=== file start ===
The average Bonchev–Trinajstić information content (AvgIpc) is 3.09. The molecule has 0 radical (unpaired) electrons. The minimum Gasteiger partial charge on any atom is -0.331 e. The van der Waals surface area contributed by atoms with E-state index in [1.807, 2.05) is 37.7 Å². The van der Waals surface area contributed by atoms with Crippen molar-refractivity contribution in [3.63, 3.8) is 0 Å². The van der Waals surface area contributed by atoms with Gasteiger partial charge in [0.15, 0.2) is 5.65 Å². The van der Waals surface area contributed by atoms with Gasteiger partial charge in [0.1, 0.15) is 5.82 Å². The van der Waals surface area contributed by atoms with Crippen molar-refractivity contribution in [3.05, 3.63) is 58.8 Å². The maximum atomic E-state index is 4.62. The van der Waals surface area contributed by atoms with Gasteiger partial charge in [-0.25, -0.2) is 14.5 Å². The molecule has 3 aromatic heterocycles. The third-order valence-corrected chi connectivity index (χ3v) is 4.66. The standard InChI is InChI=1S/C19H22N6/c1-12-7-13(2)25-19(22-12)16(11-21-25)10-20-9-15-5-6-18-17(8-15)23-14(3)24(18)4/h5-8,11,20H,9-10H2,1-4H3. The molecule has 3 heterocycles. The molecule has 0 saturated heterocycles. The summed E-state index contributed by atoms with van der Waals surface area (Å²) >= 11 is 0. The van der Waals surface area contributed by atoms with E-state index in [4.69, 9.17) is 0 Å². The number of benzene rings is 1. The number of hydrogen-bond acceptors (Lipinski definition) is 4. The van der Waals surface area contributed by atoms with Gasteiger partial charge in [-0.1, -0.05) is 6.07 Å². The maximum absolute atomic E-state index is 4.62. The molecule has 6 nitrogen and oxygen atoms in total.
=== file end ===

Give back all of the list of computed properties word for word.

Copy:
The average Bonchev–Trinajstić information content (AvgIpc) is 3.09. The molecule has 0 radical (unpaired) electrons. The minimum Gasteiger partial charge on any atom is -0.331 e. The van der Waals surface area contributed by atoms with E-state index in [1.807, 2.05) is 37.7 Å². The van der Waals surface area contributed by atoms with Crippen molar-refractivity contribution in [3.63, 3.8) is 0 Å². The van der Waals surface area contributed by atoms with Gasteiger partial charge in [0.15, 0.2) is 5.65 Å². The van der Waals surface area contributed by atoms with Gasteiger partial charge in [0.1, 0.15) is 5.82 Å². The van der Waals surface area contributed by atoms with Crippen molar-refractivity contribution in [3.05, 3.63) is 58.8 Å². The maximum atomic E-state index is 4.62. The van der Waals surface area contributed by atoms with Gasteiger partial charge in [-0.25, -0.2) is 14.5 Å². The molecule has 3 aromatic heterocycles. The third-order valence-corrected chi connectivity index (χ3v) is 4.66. The standard InChI is InChI=1S/C19H22N6/c1-12-7-13(2)25-19(22-12)16(11-21-25)10-20-9-15-5-6-18-17(8-15)23-14(3)24(18)4/h5-8,11,20H,9-10H2,1-4H3. The molecule has 3 heterocycles. The molecule has 0 saturated heterocycles. The summed E-state index contributed by atoms with van der Waals surface area (Å²) >= 11 is 0. The van der Waals surface area contributed by atoms with E-state index in [4.69, 9.17) is 0 Å². The number of benzene rings is 1. The number of hydrogen-bond acceptors (Lipinski definition) is 4. The van der Waals surface area contributed by atoms with Gasteiger partial charge in [-0.1, -0.05) is 6.07 Å². The maximum absolute atomic E-state index is 4.62. The molecule has 6 nitrogen and oxygen atoms in total.